SALINAS In a town that's always had an uneasy relationship with its most famous son, John Steinbeck, officials with the National Steinbeck Center find themselves in a dusty roadside scrap for survival.
Like the Pulitzer and Nobel prize-winning author, the center has never has been fully embraced here in the capital of the so-called Salad Bowl of the World.
At one point, local lore has it, a group of Steinbeck's lesser "fans" even made a bonfire of his books in the middle of Main Street, not far from where the center now stands.
"Before John died in 1968, he made a trip to Salinas, but came into town in the back seat of a car with a blanket over his head," said Colleen Bailey, the center's executive director. "I think it's fair to say he had a complicated relationship with the town and many of its leaders and residents."
To be sure, the author of "The Grapes of Wrath," "East of Eden" and "Of Mice and Men" didn't hold back when it came to describing inequities, especially between those who owned the fields and those who actually picked its crops.
Bruised by the frosty relationship and then battered by the more recent economic downturn, the center is now fighting to renew itself, according to Bailey and her staff members. One of the few museums in the United States dedicated to a single author, it's gearing up for a multiphase, multimillion-dollar remake, the first since it opened in 1998.
Central to its metamorphosis will be storytelling, but this time, not just Stein-beck's.
"We want to be the place where the people of the Salinas Valley and of California can tell their stories," said Bailey. "We want to be a place where local residents will visit more than once every few years. This is not only important for our financial survival, but also for our core mission to preserve John's legacy."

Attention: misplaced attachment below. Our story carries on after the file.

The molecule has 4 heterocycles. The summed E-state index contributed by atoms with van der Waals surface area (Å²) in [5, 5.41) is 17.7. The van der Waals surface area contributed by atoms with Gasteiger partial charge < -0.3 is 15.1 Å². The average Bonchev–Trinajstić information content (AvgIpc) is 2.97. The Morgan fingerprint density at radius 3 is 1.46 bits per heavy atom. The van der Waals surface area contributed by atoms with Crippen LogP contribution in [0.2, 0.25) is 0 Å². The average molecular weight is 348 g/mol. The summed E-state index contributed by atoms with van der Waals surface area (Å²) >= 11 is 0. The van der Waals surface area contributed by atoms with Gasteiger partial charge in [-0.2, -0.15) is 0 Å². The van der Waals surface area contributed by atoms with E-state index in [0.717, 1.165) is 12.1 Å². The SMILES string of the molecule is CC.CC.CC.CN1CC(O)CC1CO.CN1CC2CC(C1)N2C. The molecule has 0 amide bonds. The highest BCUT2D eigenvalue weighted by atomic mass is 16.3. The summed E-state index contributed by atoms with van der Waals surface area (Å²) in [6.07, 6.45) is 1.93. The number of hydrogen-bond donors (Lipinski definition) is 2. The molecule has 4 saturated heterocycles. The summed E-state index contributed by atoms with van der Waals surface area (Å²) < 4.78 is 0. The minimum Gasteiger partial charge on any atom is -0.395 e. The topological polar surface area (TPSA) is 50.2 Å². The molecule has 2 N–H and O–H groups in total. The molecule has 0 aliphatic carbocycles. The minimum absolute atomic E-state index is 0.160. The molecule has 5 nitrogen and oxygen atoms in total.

To that end, Bailey said, the museum will become a repository of stories from all local races, ethnicities and cultures populating the Salinas Valley over the years Asians, Mexicans and Pacific Islanders included.
"The idea is to demonstrate how many of the things John Steinbeck wrote apply to our present-day lives. We want to take those concepts and share them in new ways," Bailey said of the center's plan, called Vision 2.0.
Helping to lead the makeover is commercial project development designer Tomas Ancona, the Portland-based designer who helped Nike create its "Niketown" retail shops. His firm, Ancona + Associates, wrote the Vision 2.0 plan.
"Steinbeck is such a rich treasure," Ancona said. "It's not often that you see a space devoted entirely to the stories and ideas of one man. We have a great opportunity here."
As a template for future exhibits, and as a way to encourage community storytelling, Ancona said, the museum will focus on the main "thematic clusters" found in the Steinbeck canon. Among the themes are coming of age, Mexicans in the Salinas Valley and travels in Mexico.
Not only does the center plan to embrace Salinas Valley, it's also looking to extend its reach to Monterey's Cannery Row. The plan calls for construction of a satellite reception center there. Construction is scheduled to begin before the end of the year, Bailey said.
Although the museum operated a tiny space in Monterey in the past, the new site would be designed to be a first stop that would end with a visit to the Salinas museum some 17 miles away.
"We think it makes sense," Bailey said. "By establishing a facility there, we connect with historical friendship between Steinbeck and marine biologist Ed 'Doc' Ricketts," referring to the scientist fictionalized in several of Steinbeck's novels.
"The satellite will also allow us to better reach out to residents on the Monterey peninsula," she added.
It would seem the satellite center will make savvy business sense, too. Monterey proper is California's third most visited tourist destination, with about 4 million visitors a year. The new Cannery Row facility would include a retail area, a wine bar, a movie theater and a marine ecology interpretative center in addition to the Salinas embarkation area.
To make the Vision 2.0 plan a reality, officials say the center needs to raise $3 million to $6 million. That's where Chris Steinbruner, chairman of the center's board of directors, comes in. Together with Matt Pressey, a new board member and the city of Salinas' finance director, the board is looking at retiring or refinancing the center's debts as well as bringing in new fundraising dollars and grant money.
"To do that we need to make the center relevant to all aspects of our community," Steinbruner said, acknowledging that the center has had trouble meeting all of its financial obligations in recent years.
"I'm confident that under Colleen's direction, we will be able to do just that. I believe that not only are we seeing the light at the end of the tunnel, but we're about to enter into a renaissance period."
NATIONAL STEINBECK CENTER AT A GLANCE
The National Steinbeck Center is located at 1 Main St., Salinas, CA Phone: (831) 775-4721.